... The origin of the complex structure of snowflakes ...
| One thing you notice right away about
snow crystals is that they form some elaborate and complex shapes -- often displaying
lacy, branching structures. Where does this complexity come from? After all,
snow crystals are nothing more than ice which has condensed from water vapor. How
does the simple act of water vapor freezing into ice produce such intricate designs?
| The answers to these questions lie in
just how water molecules travel through the air to condense onto a growing snow crystal.
The water molecules have to diffuse through the air to reach the crystal,
and this diffusion slows their growth. The farther water molecules have to diffuse
through the air, the longer it takes them to reach the growing crystal.
So consider a flat ice surface that is growing in the air. If a small
bump happens to appear on the surface, then the bump sticks out a bit farther than the
rest of the crystal. This means water molecules from afar can reach the bump a bit
quicker than they can reach the rest of the crystal, because they don't have to diffuse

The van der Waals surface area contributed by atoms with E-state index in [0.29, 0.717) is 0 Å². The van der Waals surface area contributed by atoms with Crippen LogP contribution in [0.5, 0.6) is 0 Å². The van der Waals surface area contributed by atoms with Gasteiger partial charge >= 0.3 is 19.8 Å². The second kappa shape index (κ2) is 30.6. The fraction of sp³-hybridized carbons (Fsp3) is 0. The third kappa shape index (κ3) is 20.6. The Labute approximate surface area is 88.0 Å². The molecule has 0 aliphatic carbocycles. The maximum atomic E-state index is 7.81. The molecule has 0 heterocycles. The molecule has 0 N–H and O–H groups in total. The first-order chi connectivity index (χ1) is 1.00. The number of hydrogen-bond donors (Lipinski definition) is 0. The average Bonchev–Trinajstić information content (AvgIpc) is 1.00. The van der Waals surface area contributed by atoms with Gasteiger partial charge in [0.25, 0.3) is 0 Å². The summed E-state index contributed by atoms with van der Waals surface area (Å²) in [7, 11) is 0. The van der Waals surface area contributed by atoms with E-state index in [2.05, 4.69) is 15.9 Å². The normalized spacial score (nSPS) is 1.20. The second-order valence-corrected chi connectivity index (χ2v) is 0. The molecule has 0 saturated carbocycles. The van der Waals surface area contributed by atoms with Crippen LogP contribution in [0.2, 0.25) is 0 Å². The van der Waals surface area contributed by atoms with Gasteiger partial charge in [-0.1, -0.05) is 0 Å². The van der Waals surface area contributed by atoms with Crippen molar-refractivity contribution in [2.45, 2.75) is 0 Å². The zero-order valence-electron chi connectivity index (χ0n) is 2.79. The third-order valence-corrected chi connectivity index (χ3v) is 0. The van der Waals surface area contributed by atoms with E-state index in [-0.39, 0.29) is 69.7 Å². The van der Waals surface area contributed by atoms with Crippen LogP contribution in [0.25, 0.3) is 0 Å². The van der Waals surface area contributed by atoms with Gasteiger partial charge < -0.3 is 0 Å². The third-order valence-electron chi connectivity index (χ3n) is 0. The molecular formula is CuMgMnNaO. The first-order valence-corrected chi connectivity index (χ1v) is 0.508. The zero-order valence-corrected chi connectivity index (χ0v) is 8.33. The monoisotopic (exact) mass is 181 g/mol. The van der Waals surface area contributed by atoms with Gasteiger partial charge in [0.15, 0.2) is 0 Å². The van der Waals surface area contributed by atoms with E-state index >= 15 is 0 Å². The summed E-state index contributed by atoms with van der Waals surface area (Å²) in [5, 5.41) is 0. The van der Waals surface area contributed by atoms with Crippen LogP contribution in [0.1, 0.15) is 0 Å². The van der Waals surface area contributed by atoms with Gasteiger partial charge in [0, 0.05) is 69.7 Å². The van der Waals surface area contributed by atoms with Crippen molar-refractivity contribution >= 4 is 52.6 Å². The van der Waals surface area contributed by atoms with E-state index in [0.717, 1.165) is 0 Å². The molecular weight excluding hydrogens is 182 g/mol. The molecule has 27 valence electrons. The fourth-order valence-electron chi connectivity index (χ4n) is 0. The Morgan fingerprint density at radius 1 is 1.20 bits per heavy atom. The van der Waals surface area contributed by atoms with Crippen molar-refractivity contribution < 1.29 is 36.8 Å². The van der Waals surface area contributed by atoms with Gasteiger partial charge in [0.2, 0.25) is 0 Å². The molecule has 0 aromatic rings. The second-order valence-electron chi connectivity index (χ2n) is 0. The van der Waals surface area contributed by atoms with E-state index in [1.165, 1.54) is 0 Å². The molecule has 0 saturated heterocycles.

quite as far.
With more water molecules reaching the bump, the bump grows faster. In
a short time, the bump sticks out even farther than it did before, and so it grows even
faster. We call this a branching instability -- small bumps develop
into large branches, and bumps on the branches become sidebranches. Complexity is
born. This instability is a major player in producing the complex shapes of snow
When the branching instability
applies itself over and over again to a growing snow crystal, the result is called an ice dendrite.
The word dendrite means "tree-like," and stellar dendrite snow crystals
are common (see the Guide to Snowflakes).
We can change diffusion in the lab and see how dendrites change. If one
grows snow crystals in air below atmospheric pressure, they have fewer branches.
This is because diffusion doesn't limit the growth so much at lower air pressures, so the
branching instability is not so strong. At higher pressures, more branches appear.
The growth of snow
crystals depends on a balance between faceting (see Crystal
Faceting) and branching. Faceting tends to make simple flat surfaces,
while branching tends to make more complex structures. The interplay between
faceting and branching is a delicate one, depending strongly on things like temperature
and humidity. This means snow crystals can grow in many different ways, resulting in
the great diversity we see in snow crystal forms.